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18 years of work and dozens of seminars on effective working practice and management, yet only recently have I started practicing reflective working! A few years back, I was telling a dear colleague and mentor that I had grown tired of working for the sake of working; that I often questioned why I was in a certain meeting, what purpose I really served in the team, wondered who benefited from my work and why I worked a certain way or didn’t! I wondered if others reflected on their days.. did they ask themselves whether a certain meeting was more important than time spent at home with their kids? Could an activity be done in a more efficient manner if they included colleagues? He told me….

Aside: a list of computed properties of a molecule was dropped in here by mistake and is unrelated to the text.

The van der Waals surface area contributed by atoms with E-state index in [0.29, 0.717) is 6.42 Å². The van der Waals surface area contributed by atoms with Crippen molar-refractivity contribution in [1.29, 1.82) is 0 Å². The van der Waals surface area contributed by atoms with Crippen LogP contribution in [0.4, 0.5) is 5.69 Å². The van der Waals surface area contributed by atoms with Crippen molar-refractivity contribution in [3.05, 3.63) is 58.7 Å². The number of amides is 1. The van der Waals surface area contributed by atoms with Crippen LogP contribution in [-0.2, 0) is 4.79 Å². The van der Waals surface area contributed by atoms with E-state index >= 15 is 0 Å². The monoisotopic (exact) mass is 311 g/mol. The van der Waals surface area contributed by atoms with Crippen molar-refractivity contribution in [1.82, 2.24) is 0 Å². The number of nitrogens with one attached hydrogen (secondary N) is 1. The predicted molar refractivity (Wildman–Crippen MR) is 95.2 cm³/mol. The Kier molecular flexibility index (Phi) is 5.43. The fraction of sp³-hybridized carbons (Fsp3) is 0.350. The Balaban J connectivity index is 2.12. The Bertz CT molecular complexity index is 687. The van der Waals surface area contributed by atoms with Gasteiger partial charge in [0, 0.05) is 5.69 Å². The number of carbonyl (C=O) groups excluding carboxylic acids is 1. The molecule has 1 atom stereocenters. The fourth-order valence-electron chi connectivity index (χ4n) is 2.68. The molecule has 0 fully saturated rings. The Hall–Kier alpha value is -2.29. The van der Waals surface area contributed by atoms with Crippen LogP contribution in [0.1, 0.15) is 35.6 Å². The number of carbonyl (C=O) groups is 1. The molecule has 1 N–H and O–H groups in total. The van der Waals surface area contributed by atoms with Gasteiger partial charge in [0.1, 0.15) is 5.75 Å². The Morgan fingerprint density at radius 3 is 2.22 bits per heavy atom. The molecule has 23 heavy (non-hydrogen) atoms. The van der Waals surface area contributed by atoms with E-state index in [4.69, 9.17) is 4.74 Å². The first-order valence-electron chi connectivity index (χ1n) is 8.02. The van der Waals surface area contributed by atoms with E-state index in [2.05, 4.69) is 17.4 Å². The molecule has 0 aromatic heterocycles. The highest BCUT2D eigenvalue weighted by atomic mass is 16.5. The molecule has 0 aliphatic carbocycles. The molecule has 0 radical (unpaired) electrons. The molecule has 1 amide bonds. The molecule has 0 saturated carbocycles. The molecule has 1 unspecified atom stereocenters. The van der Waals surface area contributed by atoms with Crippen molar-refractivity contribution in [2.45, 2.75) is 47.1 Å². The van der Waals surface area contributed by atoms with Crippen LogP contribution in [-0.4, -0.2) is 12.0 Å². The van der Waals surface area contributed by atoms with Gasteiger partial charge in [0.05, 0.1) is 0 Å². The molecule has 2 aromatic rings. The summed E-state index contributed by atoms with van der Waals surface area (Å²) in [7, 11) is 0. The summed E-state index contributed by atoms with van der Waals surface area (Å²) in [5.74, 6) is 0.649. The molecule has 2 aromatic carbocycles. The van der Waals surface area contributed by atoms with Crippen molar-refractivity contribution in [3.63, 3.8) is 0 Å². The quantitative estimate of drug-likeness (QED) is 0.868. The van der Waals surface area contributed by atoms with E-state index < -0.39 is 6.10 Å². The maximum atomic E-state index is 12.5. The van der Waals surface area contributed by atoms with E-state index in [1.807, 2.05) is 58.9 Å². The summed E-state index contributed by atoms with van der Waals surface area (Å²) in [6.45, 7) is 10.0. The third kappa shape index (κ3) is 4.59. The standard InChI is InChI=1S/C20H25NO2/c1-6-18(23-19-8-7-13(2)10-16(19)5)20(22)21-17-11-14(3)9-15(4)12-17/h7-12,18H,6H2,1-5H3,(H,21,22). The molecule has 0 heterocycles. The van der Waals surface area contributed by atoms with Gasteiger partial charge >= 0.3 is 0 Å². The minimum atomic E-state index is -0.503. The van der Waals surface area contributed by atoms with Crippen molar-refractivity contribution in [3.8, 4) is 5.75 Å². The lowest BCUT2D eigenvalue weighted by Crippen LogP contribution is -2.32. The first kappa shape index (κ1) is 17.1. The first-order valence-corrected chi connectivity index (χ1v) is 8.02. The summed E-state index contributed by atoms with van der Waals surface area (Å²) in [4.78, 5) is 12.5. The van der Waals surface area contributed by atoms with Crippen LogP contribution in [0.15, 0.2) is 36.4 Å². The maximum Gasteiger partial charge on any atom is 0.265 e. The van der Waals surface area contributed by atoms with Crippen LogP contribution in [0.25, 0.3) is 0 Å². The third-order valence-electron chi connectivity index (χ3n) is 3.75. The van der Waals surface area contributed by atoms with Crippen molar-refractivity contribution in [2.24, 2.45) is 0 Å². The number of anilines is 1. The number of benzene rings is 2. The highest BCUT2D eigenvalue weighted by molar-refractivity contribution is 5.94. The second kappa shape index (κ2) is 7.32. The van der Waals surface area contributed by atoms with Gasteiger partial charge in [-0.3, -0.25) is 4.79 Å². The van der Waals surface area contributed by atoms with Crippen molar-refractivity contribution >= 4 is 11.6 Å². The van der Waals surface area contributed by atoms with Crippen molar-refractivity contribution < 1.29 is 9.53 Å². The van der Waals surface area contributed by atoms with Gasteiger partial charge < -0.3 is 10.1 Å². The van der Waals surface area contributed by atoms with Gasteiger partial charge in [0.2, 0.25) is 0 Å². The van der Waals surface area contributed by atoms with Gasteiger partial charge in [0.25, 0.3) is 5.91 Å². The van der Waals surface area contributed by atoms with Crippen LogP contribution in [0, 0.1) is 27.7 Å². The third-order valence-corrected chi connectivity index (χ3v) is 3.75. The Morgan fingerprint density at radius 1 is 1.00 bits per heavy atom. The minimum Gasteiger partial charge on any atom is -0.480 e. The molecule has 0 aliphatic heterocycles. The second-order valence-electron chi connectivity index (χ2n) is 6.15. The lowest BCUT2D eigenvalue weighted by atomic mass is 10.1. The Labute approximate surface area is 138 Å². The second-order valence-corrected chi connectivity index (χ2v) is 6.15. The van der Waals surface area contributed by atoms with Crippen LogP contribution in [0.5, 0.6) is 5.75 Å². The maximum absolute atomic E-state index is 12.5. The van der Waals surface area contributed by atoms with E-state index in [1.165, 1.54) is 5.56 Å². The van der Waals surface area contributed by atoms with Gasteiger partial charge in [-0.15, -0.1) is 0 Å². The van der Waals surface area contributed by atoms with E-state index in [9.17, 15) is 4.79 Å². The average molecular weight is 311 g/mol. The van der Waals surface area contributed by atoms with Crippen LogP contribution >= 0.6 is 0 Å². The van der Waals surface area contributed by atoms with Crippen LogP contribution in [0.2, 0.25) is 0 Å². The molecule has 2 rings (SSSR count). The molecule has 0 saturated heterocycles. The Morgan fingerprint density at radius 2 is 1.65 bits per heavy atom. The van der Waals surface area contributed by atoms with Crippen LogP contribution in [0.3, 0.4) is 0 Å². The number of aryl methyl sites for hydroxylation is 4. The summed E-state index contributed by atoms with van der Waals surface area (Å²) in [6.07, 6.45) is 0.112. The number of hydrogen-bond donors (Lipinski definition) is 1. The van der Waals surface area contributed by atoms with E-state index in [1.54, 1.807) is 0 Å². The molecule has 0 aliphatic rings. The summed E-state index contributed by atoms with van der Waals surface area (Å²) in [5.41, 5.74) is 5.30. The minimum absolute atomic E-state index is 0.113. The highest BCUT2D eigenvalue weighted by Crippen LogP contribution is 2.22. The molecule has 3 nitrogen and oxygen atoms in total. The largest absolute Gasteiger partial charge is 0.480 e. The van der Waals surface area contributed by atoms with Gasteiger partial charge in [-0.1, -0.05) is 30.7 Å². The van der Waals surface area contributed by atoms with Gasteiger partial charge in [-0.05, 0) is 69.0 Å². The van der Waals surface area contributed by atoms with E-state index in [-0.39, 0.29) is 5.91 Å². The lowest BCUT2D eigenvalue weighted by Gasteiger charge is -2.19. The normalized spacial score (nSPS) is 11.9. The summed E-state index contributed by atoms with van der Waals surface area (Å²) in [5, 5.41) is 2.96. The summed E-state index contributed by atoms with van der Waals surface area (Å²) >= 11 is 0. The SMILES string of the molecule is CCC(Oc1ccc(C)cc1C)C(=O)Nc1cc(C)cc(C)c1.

Loosely translated, that means to know your place with God you must reflect on what you do and work on. Since that conversation, I have grown accustomed to taking stock of my work day, week, month and year. While that hasn’t “fixed” a problem.. it has provided a tool that allows me to learning from mistakes share my vision and knowledge, dare to experiment, challenging group-think, and become far more aware of time wasting activities.
Most work environments don’t facilitate reflection. The collective momentum to move in a certain direction, office layout, background symphonies of rapid footsteps, ringing phones, speedy typing, anxious conversations, aired frustrations forces one to keep to the beat. But above all, the primary factor standing in the way of reflective thinking individual recognition of its value. Knowing and acknowledging that on a long and windy road, one has to stop and look at a map.